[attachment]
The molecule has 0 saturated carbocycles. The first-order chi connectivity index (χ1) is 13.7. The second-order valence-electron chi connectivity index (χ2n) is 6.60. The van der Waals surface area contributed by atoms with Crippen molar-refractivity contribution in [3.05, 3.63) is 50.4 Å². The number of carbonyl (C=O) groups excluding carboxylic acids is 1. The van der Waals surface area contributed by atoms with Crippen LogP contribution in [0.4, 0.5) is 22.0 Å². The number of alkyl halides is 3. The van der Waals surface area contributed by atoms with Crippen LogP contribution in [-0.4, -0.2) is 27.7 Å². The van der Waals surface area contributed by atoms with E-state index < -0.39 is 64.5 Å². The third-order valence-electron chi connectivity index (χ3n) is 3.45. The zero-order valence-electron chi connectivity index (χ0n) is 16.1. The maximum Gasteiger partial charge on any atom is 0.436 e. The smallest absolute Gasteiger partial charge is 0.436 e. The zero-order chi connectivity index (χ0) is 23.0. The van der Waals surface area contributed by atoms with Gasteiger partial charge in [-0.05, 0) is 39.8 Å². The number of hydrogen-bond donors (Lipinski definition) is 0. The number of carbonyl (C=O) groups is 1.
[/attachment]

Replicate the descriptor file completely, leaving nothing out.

The molecule has 0 saturated carbocycles. The first-order chi connectivity index (χ1) is 13.7. The second-order valence-electron chi connectivity index (χ2n) is 6.60. The van der Waals surface area contributed by atoms with Crippen molar-refractivity contribution in [3.05, 3.63) is 50.4 Å². The number of carbonyl (C=O) groups excluding carboxylic acids is 1. The van der Waals surface area contributed by atoms with Crippen LogP contribution in [0.4, 0.5) is 22.0 Å². The number of alkyl halides is 3. The van der Waals surface area contributed by atoms with Crippen LogP contribution in [-0.4, -0.2) is 27.7 Å². The van der Waals surface area contributed by atoms with E-state index < -0.39 is 64.5 Å². The third-order valence-electron chi connectivity index (χ3n) is 3.45. The zero-order valence-electron chi connectivity index (χ0n) is 16.1. The maximum Gasteiger partial charge on any atom is 0.436 e. The smallest absolute Gasteiger partial charge is 0.436 e. The zero-order chi connectivity index (χ0) is 23.0. The van der Waals surface area contributed by atoms with Gasteiger partial charge in [-0.05, 0) is 39.8 Å². The number of hydrogen-bond donors (Lipinski definition) is 0. The number of carbonyl (C=O) groups is 1.